Wenatchee Schools Explain School Closure; Strong Public Reaction
The Wenatchee School Board held a regularly scheduled meeting Tuesday night, which was dominated by concern over the recent announcement that Colombia Elementary school will be closing. The announcement was made Saturday.
Wenatchee schools limited attendance at the meeting to 120 people, citing fire code concerns.
Superintendent Cory Kalahar began the meeting with a budget review which explained cuts being made in the district, including the closure of Columbia Elementary School.
He said a budget shortfall began in 2022 when new staff members were hired. Kalahar said the misstep occurred during a time when the district was transitioning between outgoing Superintendent Paul Gordon and incoming Superintendent Bill Eagle.
The district later realized there was a $9 million dollar budgeting error in June of 2022 that put the district in a financial hole. Kalahar said efforts to balance the shortfall have been ongoing since and would continue.
He said school spending continues to outpace revenues because of an ongoing decline in enrollment and a reduction in other revenue sources.
The drop in revenues is connected to a reduction in regionalization dollars from the state and the sunset of federal COVID-19 related school funding ($2.8 million) The shortfall is also linked to a drop in Local Effort Assistance funding from the state, which was triggered by a drop in enrollment and an increase in property values in Wenatchee.
School spending increased after the budget error of 2022. Staffing levels increased between 2021 and 2023 which led to increases in items such as staff insurance costs. Inflation also contributed to rising costs.
Enrollment has dropped 900 in eight years - from 7,655 in the 2014-15 school year to 6,739 in the current 2023-24 school year, including 185 students in the current school alone. An additional drop of 175 is projected in the upcoming 2024-25 school year.
According to the district, the contributing factors to the enrollment decline are the closure of the Alcoa plant (2016-17), the COVID lockdown (2021-22), the addition of private and charter schools options (2021-22), increased housing costs, a decline in birth rates and the number of graduating students outstripping the number of incoming students.
After the $9 million budgeting error was realized, staffing levels were decreased from 942 to 907 between June 2022 and the current school year. (Staffing levels could continue to drop to 861 in the 2024-25 school year to deal with the shortfall.)
Kalahar said the magnitude of the budget challenges ahead are large and will require big changes to the system.
He said the enrollment shortfall is currently being felt at the elementary school level and will move into higher grade levels over time.
Separately, Kalahar said he was often asked why the district hasn't sold some buildings to save money instead of cutting staff. He said the district is restricted on the use of any money derived from the sale of property as it is required to go back into the Capitol Projects Fund.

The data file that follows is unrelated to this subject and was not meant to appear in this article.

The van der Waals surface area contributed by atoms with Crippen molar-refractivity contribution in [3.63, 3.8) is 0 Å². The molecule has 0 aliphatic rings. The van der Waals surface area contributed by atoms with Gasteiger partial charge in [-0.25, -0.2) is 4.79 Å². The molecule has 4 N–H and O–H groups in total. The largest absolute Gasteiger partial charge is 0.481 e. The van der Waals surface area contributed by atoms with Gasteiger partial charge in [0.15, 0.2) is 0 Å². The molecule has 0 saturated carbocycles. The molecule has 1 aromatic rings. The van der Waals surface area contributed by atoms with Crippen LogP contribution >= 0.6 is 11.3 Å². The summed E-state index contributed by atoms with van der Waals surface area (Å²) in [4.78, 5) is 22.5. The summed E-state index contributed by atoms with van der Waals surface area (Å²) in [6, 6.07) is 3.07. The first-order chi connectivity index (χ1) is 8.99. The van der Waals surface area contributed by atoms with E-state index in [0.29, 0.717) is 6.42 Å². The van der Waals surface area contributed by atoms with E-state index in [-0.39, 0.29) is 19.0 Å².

A breakdown of the district's seven elementary schools shows Columbia Elementary has the fourth highest level of low-income students as well as the second highest level of Hispanic/Latino students.
It has the second lowest number of total students at 314, the second fewest number of teachers (15) while only trailing one other elementary school in the number of classroom spaces it has (26). The school has the lowest number of students per classroom teacher (20.9).
Kalahar said multiple factors led to Columbia Elementary being chosen for closure and consolidation into other schools. They include declining student enrollment, the presence of nine classrooms that are not being used, the lack of projected growth within the school's boundary, low birthrate demographics, and the central location of the school allowing for transportation of students to other schools.
Columbia was also chosen for closure because it’s the second smallest school by headcount, which minimizes the number of students and families impacted.
A citizen comment period followed Kalahar’s presentation. Dozens of people during the session which lasted for about 2:30 hours.
Many parents along with several former students spoke highly of Columbia Elementary as a neighborhood school that was one of the few schools that students could walk to.
Some speakers fondly remembered having attended Columbia and expressed a feeling of loss at its closure.
A number of people said the school had many vulnerable students and kids who qualify for free lunch, but still outperformed other schools academically.
Others said they thought the school was being unfairly targeted for closure because of its predominantly minority population.
A few parents spoke of the difficulty of uprooting elementary kids and sending them to strange schools.
There were also complaints that the school was being closed without a public hearing.
City Council member Jose Cuevas spoke as a person who attended the school as a child, and urged the school board to "listen to the voice of the people and the community."
The outpouring of expression over the closure of Columbia Elementary continued until after 9pm.
School Board President Julie Norton closed out the public comment period by thanking those who spoke for the honest comments, and said difficult decisions were being made.
A schedule laid out for next steps starts with informing parents for the consolidation in the next week. The next board meeting on February 13 will begin the 90 period in which a public hearing on the school closure will be held. The school board will be required to take action following the 90-day period at its May 14 meeting.